The most vibrant sunsets, cloud-choked skies, and cough-inducing days all have something in common: They happen because of aerosols, tiny particles that float in the air. Aerosols can be tiny droplets, dust particles, bits of fine black carbon, and other things, and as they float through the atmosphere they change the whole energy balance of the planet.
Aerosols have an outsized effect on the planet’s climate. Some of them, like black and brown carbon, warm the Earth’s atmosphere, while others, like sulfate droplets, cool it. Scientists think that on balance, the whole budget of aerosols ends up cooling the planet slightly. But exactly how much, and how much that effect can shift over days, years, or centuries is still not totally clear.
What are aerosols?
The term aerosol is a catch-all for many kinds of little bits of stuff that end up suspended in the atmosphere, from the surface of the planet all the way to the edges of space. They can be solid or liquid, infinitesimally small or big enough to see with the naked eye.
“Primary” aerosols, like dust, soot, or sea salt, come directly from the planet’s surface. They get lifted into the atmosphere by gusty winds, shot high into the air by exploding volcanoes, or they waft away from smokestacks or flames. “Secondary” aerosols form when different things floating in the atmosphere—like organic compounds released by plants, liquid acid droplets, or other materials—crash together, culminating in a chemical or physical reaction. Secondary aerosols, for example—make the haze that gives the U.S.’s Great Smoky Mountains their name.
Aerosols come from both natural and human sources—and sometimes both at once. Dust, for example, is scoured from deserts, the dried-out edges of rivers, dry lakebeds, and more. Its concentrations in the atmosphere rise and fall with climate; in cold, dry, periods in the planet’s history like the last ice age, more dust filled the atmosphere than during warmer stretches of Earth’s history. But humans have affected that natural cycle, making some places dustier than they otherwise would be and keeping other areas damp.
Sea salts provide another natural source of aerosols. They’re whipped out of the ocean by wind and sea spray and tend to fill the lower parts of the atmosphere. In contrast, some types of very explosive volcanic eruptions can shoot particles and droplets high into the upper atmosphere, where they can float for months or even years, suspended miles above Earth’s surface.
Human activity produces many different types of aerosols. Fossil-fuel burning produces particles, as well as the well-known greenhouse gases like carbon dioxide—so cars, airplanes, power plants, and industrial processes all produce particles that can collect in the atmosphere. Agriculture produces dust, as well as other things like aerosolized nitrogen products, both of which affect air quality near and far.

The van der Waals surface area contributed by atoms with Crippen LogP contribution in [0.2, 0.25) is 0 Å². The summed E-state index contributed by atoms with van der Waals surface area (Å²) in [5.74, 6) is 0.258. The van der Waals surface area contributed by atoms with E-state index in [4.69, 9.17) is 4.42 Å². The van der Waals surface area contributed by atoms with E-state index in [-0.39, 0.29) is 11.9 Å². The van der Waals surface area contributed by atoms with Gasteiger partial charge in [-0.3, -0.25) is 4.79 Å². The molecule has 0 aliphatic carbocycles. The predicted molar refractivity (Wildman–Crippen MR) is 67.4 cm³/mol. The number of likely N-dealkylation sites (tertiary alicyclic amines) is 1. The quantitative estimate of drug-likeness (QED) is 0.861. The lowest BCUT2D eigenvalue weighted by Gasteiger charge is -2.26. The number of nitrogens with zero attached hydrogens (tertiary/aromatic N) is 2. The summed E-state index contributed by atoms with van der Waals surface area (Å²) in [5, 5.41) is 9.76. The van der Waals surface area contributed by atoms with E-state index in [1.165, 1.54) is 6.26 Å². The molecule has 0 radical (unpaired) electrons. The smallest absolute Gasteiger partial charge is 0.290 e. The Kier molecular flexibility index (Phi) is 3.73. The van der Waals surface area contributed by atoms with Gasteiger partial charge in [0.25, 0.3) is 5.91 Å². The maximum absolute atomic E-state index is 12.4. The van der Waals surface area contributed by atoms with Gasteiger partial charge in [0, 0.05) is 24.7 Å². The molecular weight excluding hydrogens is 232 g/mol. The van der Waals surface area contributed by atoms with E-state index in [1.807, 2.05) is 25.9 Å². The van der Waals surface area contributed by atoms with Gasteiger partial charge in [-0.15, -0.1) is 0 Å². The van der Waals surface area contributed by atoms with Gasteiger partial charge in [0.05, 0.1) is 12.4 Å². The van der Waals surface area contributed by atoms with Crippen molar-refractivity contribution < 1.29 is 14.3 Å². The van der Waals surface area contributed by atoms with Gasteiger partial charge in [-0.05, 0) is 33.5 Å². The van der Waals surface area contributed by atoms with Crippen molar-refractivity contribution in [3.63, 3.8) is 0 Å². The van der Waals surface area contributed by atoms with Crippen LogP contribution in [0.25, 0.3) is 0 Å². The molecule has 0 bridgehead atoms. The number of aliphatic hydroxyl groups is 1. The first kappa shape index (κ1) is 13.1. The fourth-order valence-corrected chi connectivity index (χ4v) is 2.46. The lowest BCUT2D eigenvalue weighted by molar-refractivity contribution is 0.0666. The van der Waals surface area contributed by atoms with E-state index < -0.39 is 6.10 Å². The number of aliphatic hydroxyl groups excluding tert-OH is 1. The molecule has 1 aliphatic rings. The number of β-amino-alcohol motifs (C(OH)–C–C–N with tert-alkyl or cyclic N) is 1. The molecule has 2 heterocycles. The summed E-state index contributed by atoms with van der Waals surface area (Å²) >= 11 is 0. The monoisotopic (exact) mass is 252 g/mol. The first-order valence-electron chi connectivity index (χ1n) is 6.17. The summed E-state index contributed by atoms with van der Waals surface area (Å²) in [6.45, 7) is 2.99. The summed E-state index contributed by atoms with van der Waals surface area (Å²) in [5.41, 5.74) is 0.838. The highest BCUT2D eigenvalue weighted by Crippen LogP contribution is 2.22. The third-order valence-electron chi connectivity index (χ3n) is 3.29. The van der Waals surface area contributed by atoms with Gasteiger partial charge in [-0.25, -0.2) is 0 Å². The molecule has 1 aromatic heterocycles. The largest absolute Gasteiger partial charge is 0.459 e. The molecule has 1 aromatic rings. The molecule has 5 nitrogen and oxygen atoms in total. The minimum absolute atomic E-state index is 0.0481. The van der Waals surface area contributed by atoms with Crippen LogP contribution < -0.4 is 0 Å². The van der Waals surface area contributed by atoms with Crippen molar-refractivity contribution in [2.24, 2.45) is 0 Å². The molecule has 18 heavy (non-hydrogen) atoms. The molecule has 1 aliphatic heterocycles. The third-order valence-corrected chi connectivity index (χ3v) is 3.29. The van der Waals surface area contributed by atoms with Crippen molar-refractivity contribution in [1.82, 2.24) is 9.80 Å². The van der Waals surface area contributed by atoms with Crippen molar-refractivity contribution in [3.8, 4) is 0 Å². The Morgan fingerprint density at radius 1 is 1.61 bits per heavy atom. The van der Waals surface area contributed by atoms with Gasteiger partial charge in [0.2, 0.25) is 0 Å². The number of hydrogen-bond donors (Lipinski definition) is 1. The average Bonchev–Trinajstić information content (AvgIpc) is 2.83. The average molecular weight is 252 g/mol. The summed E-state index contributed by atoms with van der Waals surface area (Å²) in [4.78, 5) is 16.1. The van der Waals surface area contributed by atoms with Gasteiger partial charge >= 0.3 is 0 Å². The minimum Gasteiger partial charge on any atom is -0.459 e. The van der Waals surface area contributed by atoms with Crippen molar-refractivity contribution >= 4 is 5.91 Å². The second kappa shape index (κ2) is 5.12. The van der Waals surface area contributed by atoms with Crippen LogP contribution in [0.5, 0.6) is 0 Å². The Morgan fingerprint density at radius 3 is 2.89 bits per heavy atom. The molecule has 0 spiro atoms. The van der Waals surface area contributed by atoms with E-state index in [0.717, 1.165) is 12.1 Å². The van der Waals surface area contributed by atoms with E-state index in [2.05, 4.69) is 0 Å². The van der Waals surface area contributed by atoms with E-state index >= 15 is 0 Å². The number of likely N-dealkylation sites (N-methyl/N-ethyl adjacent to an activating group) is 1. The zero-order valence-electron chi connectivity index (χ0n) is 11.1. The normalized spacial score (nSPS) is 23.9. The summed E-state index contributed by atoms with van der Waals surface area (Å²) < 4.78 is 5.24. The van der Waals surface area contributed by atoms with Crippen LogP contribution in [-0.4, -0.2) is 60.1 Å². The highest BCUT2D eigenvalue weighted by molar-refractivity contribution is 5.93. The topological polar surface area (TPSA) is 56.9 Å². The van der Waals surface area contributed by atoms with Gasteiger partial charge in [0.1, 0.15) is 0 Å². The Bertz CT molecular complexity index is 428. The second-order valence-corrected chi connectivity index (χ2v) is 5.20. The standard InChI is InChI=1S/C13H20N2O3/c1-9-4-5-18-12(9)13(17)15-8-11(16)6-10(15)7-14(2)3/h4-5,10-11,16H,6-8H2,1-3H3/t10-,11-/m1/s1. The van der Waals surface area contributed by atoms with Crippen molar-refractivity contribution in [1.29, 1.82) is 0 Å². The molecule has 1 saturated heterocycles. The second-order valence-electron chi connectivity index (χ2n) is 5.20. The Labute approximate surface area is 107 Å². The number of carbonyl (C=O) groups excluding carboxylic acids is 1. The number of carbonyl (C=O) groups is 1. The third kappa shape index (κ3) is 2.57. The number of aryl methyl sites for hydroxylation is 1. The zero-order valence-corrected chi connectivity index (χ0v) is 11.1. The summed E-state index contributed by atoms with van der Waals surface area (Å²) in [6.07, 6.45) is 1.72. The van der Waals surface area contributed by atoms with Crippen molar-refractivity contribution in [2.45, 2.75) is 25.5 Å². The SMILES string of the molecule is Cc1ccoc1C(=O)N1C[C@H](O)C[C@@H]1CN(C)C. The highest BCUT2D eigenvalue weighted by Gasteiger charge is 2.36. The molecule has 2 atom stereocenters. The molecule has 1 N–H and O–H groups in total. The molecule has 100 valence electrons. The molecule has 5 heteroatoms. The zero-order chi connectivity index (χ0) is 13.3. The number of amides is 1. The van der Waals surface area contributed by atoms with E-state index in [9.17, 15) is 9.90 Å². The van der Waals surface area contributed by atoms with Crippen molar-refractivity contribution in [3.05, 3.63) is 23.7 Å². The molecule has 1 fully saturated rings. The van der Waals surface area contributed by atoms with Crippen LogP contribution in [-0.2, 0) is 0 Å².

Overall, humans have increased the total amount of particles floating around in the atmosphere, which is about twice as dusty now as it was in the 19th century. The amount of very fine material—generally referred to as “PM2.5”—particulate matter less than 2.5 microns across—has increased by something like 60 percent since before the Industrial Revolution. Other aerosols, like ozone, have also increased—with dramatic health impacts around the world.
Air pollution has been linked to increased risk of heart disease, stroke, lung disease, asthma, and more. By some recent estimates fine particles in the air contributed to over four million premature deaths globally in 2016, hitting children and the elderly the hardest. The health risks from fine-particle exposure are highest in China and India, particularly in urban areas.
What do aerosols do to climate?
Aerosols influence climate in two primary ways: by changing the amount of heat that gets in or out of the atmosphere, or by affecting the way clouds form.
Some aerosols, like many kinds of dust from ground-up rocks, are light-colored and even a little bit reflective. When the sun’s rays beam down on them, they bounce the rays back out of the atmosphere, preventing that heat from ever reaching Earth’s surface. The effect can be dramatic: The Mt. Pinatubo volcanic eruption in 1991, in the Philippines, spewed the equivalent of 1.2 square miles of tiny, reflective rock particles into the high stratosphere—cooling the planet for two full years afterward. The 1815 Tambora eruption, similarly, spawned an epic, globe-spanning “Year without a Summer” so cold and bleak it inspired Mary Shelley’s dark horror novel, Frankenstein.
But other aerosols, like little flecks of black carbon from burned coal or wood, do the opposite, absorbing heat from the sun as it beats down. That ends up warming the atmosphere, though it cools the surface of the Earth by preventing the heat from escaping. Overall, that effect is probably smaller than the cooling most aerosols induce—but it’s far from nonexistent, and the more carbon-based material that collects in the atmosphere, the more warming the atmosphere experiences.
Aerosols also influence how clouds form and grow. Water droplets coalesce readily around particles, so a particle-rich atmosphere promotes cloud formation. White clouds reflect incoming sun, preventing it from getting to the surface and warming land or water—but they also absorb the heat that the planet is constantly emitting back outward, trapping it in the lower atmosphere. Depending on the cloud type and location, they can either warm their surroundings or cool them.
Aerosols have a complicated suite of different effects on the planet, but humans have directly impacted their presence, abundance, and distribution. And while the climate effects are complex, the health impacts are clear: More fine material in the air hurts human health.